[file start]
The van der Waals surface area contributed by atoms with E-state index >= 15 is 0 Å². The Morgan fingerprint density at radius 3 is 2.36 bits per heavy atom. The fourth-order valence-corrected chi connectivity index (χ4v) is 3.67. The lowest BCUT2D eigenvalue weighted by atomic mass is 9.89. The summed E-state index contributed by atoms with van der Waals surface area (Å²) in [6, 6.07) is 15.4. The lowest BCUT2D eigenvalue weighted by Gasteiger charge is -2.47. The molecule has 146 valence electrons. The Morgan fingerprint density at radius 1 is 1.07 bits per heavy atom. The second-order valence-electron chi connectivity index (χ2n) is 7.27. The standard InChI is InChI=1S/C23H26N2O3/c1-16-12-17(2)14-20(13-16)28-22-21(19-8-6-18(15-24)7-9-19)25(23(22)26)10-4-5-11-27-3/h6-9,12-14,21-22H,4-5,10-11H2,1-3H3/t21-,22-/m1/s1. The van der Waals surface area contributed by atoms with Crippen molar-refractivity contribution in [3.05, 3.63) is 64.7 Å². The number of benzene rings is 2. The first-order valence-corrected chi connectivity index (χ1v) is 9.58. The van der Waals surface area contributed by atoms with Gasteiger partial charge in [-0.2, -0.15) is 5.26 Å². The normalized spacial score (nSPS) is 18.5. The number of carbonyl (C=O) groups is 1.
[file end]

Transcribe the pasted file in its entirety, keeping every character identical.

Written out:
The van der Waals surface area contributed by atoms with E-state index >= 15 is 0 Å². The Morgan fingerprint density at radius 3 is 2.36 bits per heavy atom. The fourth-order valence-corrected chi connectivity index (χ4v) is 3.67. The lowest BCUT2D eigenvalue weighted by atomic mass is 9.89. The summed E-state index contributed by atoms with van der Waals surface area (Å²) in [6, 6.07) is 15.4. The lowest BCUT2D eigenvalue weighted by Gasteiger charge is -2.47. The molecule has 146 valence electrons. The Morgan fingerprint density at radius 1 is 1.07 bits per heavy atom. The second-order valence-electron chi connectivity index (χ2n) is 7.27. The standard InChI is InChI=1S/C23H26N2O3/c1-16-12-17(2)14-20(13-16)28-22-21(19-8-6-18(15-24)7-9-19)25(23(22)26)10-4-5-11-27-3/h6-9,12-14,21-22H,4-5,10-11H2,1-3H3/t21-,22-/m1/s1. The van der Waals surface area contributed by atoms with Crippen molar-refractivity contribution in [3.05, 3.63) is 64.7 Å². The number of benzene rings is 2. The first-order valence-corrected chi connectivity index (χ1v) is 9.58. The van der Waals surface area contributed by atoms with Gasteiger partial charge in [-0.2, -0.15) is 5.26 Å². The normalized spacial score (nSPS) is 18.5. The number of carbonyl (C=O) groups is 1.